Commenting on the passage in early February of the legislation underpinning the LIF – the Corporations Amendment (Life Insurance Remuneration Arrangements) Bill 2016 – he said this meant AFA members and other financial advisers “have already carried their fair share of the life insurance reform load and the focus should now be on the other players”.
Clearly targeting the processes of the PJC, Fox said his organisation expected members of the committee to be directing their questions to what else, beyond commissions, must be addressed in order to encourage more Australians to take out appropriate levels of income protection and lump sum life insurance policies.
“We also expect the PJC to have a keen interest in the poor relative performance of the direct and group life insurance channels,” he said.
He pointed out that the LIF agreed with the Minister and other associations included obligations on life insurers, licensees and the regulator.
“We want to see the Code of Conduct adopted by the life insurers go much further than it has in order to ensure consumer and adviser protection,” he said.
“Until life insurance in superannuation is appropriately included, consumers and advisers remain deeply exposed if insurers offer inappropriate incentives in order to win business.”
Fox said direct and group insurance also need to measure up to community expectations by ensuring all underwriting is undertaken at the commencement of a policy agreement.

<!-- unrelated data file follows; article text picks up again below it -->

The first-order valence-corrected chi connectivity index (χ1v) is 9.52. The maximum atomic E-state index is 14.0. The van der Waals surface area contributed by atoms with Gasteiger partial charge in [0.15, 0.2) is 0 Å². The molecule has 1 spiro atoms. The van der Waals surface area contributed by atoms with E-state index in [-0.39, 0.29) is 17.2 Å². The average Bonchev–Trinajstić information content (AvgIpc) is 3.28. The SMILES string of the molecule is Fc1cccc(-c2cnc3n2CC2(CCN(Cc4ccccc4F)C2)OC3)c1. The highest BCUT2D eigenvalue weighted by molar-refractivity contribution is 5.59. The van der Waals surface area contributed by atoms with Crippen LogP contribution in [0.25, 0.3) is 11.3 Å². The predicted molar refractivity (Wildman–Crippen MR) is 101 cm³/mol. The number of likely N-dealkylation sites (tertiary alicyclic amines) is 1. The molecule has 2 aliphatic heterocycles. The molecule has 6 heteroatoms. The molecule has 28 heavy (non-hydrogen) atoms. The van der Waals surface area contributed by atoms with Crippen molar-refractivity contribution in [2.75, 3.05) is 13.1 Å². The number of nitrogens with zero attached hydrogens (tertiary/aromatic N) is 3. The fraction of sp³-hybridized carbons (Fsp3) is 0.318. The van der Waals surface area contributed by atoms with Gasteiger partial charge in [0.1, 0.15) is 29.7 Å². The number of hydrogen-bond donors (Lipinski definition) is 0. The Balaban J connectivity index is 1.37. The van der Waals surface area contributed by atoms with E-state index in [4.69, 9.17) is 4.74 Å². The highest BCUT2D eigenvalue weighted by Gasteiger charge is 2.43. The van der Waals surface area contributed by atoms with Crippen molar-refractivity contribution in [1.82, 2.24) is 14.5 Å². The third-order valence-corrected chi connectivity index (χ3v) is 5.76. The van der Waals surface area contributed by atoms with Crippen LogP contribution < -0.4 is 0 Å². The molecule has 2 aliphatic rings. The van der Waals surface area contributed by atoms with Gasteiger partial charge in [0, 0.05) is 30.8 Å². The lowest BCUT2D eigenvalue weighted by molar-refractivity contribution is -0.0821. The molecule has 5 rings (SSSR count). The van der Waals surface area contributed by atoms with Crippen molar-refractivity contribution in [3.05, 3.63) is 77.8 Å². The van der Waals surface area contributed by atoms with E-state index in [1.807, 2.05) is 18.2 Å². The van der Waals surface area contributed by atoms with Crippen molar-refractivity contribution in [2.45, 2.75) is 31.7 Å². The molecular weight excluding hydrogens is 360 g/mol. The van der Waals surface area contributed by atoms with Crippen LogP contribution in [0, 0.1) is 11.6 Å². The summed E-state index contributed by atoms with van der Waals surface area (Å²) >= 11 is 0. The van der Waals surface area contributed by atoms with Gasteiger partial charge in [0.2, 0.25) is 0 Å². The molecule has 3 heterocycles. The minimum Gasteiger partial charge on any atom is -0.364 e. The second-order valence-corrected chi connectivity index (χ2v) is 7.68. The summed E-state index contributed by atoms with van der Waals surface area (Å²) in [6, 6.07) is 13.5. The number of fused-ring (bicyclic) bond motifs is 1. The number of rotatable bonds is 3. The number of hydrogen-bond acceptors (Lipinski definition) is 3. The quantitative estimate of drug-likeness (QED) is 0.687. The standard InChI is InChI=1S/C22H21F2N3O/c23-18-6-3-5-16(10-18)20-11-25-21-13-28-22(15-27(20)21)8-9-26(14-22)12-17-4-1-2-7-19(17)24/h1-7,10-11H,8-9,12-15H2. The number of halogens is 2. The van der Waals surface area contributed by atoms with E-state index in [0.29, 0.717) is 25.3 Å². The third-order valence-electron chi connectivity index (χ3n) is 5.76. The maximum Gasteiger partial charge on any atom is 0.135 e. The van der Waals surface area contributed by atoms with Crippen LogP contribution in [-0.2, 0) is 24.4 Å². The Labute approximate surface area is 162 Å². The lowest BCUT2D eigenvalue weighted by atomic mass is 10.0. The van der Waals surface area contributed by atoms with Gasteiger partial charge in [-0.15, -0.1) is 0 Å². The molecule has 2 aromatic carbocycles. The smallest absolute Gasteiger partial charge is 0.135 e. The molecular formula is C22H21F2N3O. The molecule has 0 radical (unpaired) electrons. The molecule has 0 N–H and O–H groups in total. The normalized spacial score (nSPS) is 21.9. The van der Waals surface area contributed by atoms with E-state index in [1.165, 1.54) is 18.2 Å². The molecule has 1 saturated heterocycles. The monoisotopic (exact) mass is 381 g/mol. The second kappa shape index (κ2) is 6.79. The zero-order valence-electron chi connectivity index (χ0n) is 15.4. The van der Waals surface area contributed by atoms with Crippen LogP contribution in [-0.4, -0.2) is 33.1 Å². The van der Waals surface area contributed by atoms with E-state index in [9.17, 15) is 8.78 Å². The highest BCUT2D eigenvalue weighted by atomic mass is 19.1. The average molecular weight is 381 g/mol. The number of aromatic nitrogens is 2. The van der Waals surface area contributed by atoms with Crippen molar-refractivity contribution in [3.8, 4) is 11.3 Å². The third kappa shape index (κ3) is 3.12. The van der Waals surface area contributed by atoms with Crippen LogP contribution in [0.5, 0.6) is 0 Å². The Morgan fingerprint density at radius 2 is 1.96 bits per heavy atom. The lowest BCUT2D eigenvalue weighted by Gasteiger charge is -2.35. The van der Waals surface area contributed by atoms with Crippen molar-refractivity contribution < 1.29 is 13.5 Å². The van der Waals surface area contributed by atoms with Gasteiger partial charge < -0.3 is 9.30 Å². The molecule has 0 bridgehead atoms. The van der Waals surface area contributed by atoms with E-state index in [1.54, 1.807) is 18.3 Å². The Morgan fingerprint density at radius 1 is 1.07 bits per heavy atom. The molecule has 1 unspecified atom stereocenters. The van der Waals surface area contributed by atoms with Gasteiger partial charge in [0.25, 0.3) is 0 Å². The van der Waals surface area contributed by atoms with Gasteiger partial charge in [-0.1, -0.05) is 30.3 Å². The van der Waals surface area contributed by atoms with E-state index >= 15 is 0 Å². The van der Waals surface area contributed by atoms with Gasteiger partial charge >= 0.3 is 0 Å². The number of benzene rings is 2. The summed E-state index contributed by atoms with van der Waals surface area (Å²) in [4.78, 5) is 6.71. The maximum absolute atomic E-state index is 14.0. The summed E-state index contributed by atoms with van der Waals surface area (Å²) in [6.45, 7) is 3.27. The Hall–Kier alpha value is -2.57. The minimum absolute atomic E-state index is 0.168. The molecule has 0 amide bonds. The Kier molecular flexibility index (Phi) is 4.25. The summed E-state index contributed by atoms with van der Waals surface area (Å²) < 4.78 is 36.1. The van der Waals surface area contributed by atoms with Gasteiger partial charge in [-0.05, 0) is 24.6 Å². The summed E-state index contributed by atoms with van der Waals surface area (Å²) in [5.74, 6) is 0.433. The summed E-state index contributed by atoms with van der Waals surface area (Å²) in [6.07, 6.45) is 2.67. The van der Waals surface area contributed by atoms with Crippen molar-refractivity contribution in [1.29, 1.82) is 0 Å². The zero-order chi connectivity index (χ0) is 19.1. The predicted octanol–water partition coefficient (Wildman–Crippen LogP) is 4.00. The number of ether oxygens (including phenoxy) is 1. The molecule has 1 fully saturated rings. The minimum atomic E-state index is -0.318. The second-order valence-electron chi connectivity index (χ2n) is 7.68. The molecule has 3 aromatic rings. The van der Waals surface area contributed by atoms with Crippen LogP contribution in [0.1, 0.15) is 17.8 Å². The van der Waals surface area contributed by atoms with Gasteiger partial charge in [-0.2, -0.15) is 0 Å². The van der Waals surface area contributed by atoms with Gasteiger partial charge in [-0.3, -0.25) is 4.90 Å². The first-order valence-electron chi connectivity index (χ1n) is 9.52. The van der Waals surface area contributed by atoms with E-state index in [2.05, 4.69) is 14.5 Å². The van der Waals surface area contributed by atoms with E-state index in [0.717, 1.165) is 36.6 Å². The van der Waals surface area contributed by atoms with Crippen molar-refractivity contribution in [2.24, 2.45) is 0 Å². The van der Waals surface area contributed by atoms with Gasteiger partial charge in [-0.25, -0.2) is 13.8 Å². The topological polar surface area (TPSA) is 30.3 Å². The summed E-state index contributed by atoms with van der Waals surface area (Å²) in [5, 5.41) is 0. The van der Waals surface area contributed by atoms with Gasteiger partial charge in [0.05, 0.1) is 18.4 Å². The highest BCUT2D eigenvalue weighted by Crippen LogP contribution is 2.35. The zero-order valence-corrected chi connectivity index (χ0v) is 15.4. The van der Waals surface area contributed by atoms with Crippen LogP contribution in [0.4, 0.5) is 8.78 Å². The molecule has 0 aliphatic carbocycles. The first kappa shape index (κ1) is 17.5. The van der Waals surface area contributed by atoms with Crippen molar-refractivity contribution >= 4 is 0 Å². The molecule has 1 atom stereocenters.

“Underwriting after a death or illness occurs is unconscionable,” he said.
“Imagine the grief of a spouse who discovers that after paying life insurance premiums for months or years, a claim will not pay out on the death of their spouse – and never would have been paid out.”
Fox said the aim of life insurance reform is to increase consumer confidence and trust and therefore this kind of insurer behaviour must stop.
While it seems unlikely that the insurers are reacting positively to the AFA’s calls around placing all life/risk underwriting on the same footing, it is undeniable that the FSC and its constituents among the major insurers recognise that they have to demonstrate their bona fides on delivering change.
Confronted not only by the realities which gave rise to the LIF, the insurers are aware that they are also being closely scrutinised with respect to their claims-handling track-record amid the fall-out which surrounded CommInsure.
What is evident is that the FSC wants the Government and the broader community to accept that the life insurance industry is capable of substantial self-regulation, with FSC chief executive, Sally Loane suggesting the industry was already heavily regulated.
“Life insurance is a highly regulated industry and under law, customers benefit from a range of protections including the duty of utmost good faith, strict disclosure and capital adequacy rules, and the financial adviser best interest duty,” she said. “The FSC strongly believes further regulation would be unnecessary. Self-regulation is an efficient way to bring about pro-consumer changes in the sector.”
“Policymakers must be careful to balance the sustainability, accessibility and affordability of the life insurance so that consumers can continue to access the cover they need both now and into the future.”
Weighing up the various submissions they have received and the reality that the legislation underpinning the LIF attracted substantial bi-partisan support, members of the PJC may be tempted to let the processes play out, conscious that commercial reality is already changing the shape of the life risk sector.